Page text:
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Below is a list of various cannabis and medical ailments studies from Universities, Medical Institutes, Government departments that help create our cannabis recommendations of cannas types, methods of delivery, and dosage.

University of Michigan: Journal of Pain Study

It was shown in 2016 that cannabis use was associated with:

  • 64% lower opioid use in patients with chronic pain.
  • fewer medication side effects and medications used.
  • better quality of life in patients with chronic pain.

The National Academies of Science, Engineering and Medicine

Effects of Cannabis and Cannabinoids: The Current State of Evidence and Recommendations for Research (2017) found that “there is substantial evidence that cannabis is an effective treatment for chronic pain in adults

University of Michigan Medical School: Professor Of Pain Management Anaesthesiology

“We are learning that the higher the dose of opioids people are taking, the higher the risk of death from overdose,” said Dr. Daniel Clauw

Harvard University

Harvard University (2015) led a review of 28 studies examining the efficacy of cannabinoids to treat various pain and medical issues. Six out of six general chronic pain studies and five out of five neuropathic pain studies found a significant improvement in symptoms among patients. Two examined an oral spray preparation. Author quote” “Use of marijuana for chronic pain, neuropathic pain, and spasticity due to multiple sclerosis is supported by high quality evidence.”

San Francisco General Hospital: Chief of Hematology/Oncology

Professor Dr. Donald Abrams, supports cannabis to treat chronic pain ““Given the safety profile of cannabis compared to opioids, cannabis appears to be far safer.”

The Institute of Medicine

In 1999, the institute of medicine issued an evidence-based report on medical marijuana. It listed conditions that may be helped by cannabinoids, including neuropathic pain, acute pain, spinal cord injury, post operative pain, cancer pain, multiple sclerosis, nausea and appetite control among others.

The IOM found that cannabinoids are capable of giving mild to moderate pain relief comparable to codeine. In one study cited in the report,10 milligrams of THC  yielded the same amount of pain relief as 60 milligrams of codeine. Side effects were similar with both drugs, but the THC seemed to be more sedating than the codeine. The patients taking the THC reported a greater sense of well-being and less anxiety.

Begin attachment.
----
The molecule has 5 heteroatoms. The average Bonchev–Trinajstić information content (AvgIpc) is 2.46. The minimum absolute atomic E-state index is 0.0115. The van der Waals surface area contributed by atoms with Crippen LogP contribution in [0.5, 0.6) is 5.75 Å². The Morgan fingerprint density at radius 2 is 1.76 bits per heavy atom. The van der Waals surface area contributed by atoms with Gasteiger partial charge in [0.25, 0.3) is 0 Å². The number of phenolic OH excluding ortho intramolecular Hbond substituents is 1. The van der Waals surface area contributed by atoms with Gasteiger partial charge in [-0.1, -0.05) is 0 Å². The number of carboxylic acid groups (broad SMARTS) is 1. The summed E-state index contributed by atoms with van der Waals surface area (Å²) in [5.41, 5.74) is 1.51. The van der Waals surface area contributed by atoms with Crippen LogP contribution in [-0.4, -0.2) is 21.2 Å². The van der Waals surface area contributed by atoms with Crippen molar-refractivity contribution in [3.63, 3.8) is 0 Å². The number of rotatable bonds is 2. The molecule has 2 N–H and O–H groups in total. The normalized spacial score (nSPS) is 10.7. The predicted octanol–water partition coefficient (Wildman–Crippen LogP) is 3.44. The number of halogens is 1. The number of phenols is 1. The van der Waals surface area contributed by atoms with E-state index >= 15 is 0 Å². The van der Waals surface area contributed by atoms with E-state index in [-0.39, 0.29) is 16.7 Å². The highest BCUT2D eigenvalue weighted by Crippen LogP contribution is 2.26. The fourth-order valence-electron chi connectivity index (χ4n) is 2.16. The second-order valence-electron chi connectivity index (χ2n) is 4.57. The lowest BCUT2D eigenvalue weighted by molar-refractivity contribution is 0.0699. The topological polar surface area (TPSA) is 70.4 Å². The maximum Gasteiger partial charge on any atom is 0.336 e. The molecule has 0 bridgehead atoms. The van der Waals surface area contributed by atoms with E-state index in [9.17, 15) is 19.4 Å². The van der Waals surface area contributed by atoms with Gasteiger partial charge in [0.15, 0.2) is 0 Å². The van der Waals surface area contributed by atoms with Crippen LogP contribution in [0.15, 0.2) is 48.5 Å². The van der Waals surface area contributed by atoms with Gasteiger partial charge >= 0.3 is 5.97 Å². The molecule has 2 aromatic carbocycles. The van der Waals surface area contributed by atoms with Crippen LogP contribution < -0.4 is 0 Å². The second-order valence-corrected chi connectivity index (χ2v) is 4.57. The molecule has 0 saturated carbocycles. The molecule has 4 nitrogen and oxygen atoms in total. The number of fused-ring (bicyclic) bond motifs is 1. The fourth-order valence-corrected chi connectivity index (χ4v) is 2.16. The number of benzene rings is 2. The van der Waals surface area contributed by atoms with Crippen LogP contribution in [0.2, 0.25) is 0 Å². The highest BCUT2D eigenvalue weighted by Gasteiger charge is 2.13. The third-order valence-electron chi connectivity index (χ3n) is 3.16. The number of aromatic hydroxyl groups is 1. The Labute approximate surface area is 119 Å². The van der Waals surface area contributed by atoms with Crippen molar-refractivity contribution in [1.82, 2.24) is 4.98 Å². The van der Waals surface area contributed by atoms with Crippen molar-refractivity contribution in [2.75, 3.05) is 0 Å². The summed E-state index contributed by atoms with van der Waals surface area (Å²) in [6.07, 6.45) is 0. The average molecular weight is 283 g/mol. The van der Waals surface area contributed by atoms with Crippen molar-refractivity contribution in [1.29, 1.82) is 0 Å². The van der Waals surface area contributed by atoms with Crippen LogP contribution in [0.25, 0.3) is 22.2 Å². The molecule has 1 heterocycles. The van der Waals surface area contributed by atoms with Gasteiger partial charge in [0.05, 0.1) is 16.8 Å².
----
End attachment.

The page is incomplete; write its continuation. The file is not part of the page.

FDA Clinical Trials

Several FDA designed clinical trials show that inhaled cannabis can significantly alleviate neuropathic pain.

McGill University

McGill University study (2010)reported that smoked cannabis significantly improved measures of pain, sleep quality and anxiety in participants with refractory chronic pain for which conventional therapies had failed.

College of Family Physicians of Canada

In 2014, the college recommended that patients with chronic pain smoke cannabis. It stated that patients with severe neuropathic pain conditions could find relief in cannabis if they had not had adequate responses to other medications.

Canadian Medical Association Journal

The Canadian Medical Association Journalfound that cannabis could help reduce chronic pain in men and women. The 21 chronic nerve pain subjects were administered three different marijuana potencies at different times during the study. The strengths were rotated with a placebo, and none of the subjects knew what they were taking at any given point during the study. The results was reduction in pain by patients who took the highest potency of cannabis tested.

Studies On Potency

Potency can also vary depending on the cannabis plant which is affected by certain factors such as soil conditions, climates, temperature, and humidity for growing the plant. Plants that are grown outdoors usually have less potency compared to those grown indoors under a controlled process. The potency of the extracts is important as patients would have to use fewer products to get the required result needed.

Studies on Cannabis Topicals

Existing research has focused on their potential for treating inflammation, pain and uncomfortable skin conditions (such as psoriasis and dermatitis).

study on THC’s use for allergic inflammation out of the University of Bonn’s Department of Dermatology and Allergy concluded that cannabinoids should be “harnessed …for the treatment of inflammatory skin diseases.”

2009 study published in the journal Experimental Dermatology found that cannabinoids “seem to have immunosuppressive properties and could be considered as potential anti-inflammatory drugs.”

Additionally, the researchers concluded that topically administered cannabis has potential for its antipruritic (anti-itching) effect and pain relief.